Unit Learning Outcome

At the completion of this unit students should be able to:
a. Demonstrate advanced and integrated understanding of business and data Intelligence for organisational decision-making.
b. Analyse critically, reflect on and synthesise techniques of data visualisation and data mining.
c. Demonstrate advanced and integrated understanding of business analytical models. 
d. Critically analyse, synthesise and reflect on decision analysis techniques to develop optimal strategy.


Assessment Task Due Date A Unit Learning Outcomes
1. Contribution and Participation Weeks 1 - 12 - 6% a-d
2. Formative Assessment Week 3 - 4% a
3. Assignment [Individual] Week 7 20% - a-b
4. Project [Group] Week 11 20% - a-d
5. Project Presentation [Individual] Week 11 - 10% b-c
6. Case Study Analysis [Individual] (3 hours) TBA - 40% a-d
TOTALS   40% 60% 100%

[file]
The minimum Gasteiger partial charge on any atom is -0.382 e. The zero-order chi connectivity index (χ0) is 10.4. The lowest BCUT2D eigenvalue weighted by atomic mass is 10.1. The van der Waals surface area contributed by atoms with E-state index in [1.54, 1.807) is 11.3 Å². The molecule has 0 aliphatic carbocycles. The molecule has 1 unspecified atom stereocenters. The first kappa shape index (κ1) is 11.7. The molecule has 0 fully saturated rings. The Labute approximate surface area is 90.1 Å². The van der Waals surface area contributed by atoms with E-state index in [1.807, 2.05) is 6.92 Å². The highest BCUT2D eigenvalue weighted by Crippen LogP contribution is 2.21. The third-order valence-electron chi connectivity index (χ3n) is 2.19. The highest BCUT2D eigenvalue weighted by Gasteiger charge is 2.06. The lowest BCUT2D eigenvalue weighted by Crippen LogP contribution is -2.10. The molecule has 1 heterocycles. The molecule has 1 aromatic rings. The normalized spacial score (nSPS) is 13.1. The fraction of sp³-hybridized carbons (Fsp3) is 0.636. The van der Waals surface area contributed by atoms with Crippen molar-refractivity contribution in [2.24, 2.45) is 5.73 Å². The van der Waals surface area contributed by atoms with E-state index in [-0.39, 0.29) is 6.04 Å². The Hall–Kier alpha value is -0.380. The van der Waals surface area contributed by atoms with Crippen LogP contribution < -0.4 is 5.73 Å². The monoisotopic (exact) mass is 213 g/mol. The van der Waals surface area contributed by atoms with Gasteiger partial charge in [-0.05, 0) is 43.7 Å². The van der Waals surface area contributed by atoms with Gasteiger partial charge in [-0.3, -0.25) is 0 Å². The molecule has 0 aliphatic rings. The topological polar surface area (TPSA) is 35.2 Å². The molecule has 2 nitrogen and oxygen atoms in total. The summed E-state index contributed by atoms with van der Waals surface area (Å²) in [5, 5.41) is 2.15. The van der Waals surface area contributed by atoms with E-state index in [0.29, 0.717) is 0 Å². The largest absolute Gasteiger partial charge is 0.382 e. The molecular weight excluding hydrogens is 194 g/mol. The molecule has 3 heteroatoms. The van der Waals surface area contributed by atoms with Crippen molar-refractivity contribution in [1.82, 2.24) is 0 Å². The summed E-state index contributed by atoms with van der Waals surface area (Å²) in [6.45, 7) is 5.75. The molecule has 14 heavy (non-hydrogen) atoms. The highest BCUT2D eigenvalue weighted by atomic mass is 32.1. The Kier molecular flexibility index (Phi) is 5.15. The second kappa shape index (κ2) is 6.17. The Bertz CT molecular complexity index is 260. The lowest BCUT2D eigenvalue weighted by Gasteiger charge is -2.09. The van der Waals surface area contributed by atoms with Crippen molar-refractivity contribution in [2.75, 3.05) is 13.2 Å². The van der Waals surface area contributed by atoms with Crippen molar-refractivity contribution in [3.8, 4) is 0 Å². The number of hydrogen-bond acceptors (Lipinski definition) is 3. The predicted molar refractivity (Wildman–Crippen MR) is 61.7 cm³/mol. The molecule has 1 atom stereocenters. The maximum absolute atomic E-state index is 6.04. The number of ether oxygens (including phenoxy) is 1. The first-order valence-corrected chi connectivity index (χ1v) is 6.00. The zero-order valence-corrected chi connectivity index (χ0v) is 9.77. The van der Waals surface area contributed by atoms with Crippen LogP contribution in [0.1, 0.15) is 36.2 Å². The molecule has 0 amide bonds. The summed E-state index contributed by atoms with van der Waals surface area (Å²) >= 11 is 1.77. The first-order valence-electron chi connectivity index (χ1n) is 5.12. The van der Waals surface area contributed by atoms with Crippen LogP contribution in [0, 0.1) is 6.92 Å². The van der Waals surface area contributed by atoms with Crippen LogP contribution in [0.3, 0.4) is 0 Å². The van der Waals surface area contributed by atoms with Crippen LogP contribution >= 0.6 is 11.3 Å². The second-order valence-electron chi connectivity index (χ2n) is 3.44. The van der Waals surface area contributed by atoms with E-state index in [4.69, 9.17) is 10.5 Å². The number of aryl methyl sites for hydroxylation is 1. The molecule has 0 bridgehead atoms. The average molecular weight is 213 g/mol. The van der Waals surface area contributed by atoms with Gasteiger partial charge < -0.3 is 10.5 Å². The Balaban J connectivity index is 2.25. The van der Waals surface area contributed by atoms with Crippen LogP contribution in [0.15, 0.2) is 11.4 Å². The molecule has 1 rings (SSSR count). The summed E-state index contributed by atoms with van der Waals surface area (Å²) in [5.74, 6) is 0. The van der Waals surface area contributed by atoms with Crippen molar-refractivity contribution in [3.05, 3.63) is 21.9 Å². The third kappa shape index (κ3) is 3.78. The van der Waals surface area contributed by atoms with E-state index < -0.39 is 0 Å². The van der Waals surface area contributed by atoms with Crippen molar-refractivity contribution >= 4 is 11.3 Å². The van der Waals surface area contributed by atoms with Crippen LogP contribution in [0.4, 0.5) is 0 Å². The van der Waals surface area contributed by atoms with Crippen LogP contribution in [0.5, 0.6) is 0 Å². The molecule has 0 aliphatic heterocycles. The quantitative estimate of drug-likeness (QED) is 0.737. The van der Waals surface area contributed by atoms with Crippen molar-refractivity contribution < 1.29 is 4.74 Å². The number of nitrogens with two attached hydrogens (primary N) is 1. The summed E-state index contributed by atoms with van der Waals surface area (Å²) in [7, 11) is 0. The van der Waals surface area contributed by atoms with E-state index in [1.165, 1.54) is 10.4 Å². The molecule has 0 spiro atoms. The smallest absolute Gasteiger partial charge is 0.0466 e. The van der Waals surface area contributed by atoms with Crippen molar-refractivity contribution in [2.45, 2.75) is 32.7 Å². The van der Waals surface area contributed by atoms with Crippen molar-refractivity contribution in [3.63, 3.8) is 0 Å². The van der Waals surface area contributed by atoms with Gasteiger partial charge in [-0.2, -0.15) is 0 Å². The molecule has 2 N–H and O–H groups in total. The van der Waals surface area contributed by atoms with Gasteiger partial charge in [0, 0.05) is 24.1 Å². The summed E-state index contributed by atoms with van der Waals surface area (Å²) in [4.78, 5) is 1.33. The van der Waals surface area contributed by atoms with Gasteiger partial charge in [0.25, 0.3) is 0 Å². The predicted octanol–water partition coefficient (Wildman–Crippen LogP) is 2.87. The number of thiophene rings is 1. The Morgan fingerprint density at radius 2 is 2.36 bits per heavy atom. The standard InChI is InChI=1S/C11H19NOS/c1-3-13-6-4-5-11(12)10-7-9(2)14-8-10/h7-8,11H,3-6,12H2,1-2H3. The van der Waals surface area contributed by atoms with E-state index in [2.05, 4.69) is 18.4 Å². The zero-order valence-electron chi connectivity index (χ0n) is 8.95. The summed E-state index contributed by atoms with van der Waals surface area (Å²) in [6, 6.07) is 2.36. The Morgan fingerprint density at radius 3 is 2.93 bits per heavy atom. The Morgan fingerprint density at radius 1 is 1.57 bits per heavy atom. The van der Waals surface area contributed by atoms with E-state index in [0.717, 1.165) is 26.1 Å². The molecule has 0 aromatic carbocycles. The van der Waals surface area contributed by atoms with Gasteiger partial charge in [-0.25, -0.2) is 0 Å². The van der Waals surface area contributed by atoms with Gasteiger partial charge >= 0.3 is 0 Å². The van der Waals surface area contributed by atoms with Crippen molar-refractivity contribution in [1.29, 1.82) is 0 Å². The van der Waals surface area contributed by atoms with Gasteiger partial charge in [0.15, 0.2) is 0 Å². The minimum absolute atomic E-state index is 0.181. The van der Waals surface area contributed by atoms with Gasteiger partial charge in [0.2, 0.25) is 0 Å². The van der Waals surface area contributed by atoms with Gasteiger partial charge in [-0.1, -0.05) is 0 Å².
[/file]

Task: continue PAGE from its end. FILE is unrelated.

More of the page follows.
Task Type: Type A: unsupervised, Type B: supervised.

Contribution and Participation (6%)

This unit has class participation as an assessment. The assessment task and marking rubric will follow the Guidelines on Assessing Class Participation ( Further details will be provided in the assessment specification on the type of assessment tasks and the marking rubrics.

Teaching Methods

NOTE: All School of Business units 3-hour workshops Flipped Classroom Mode. 

Textbook and Reference Materials

Note: Students are required to purchase the prescribed textbook and have it available each week in class.

Copies of the textbook are available in the MIT Library.

Prescribed Text

  • Anderson, D.R., Sweeney, D.J., Williams, T.A., Jeffrey, D.C., Cochran, J.J., Fry, M.J., Ohlman, J.W. (2019) An Introduction to Management Science, Quantitative Approaches to Decision Making, 14th ed. Cengage Learning.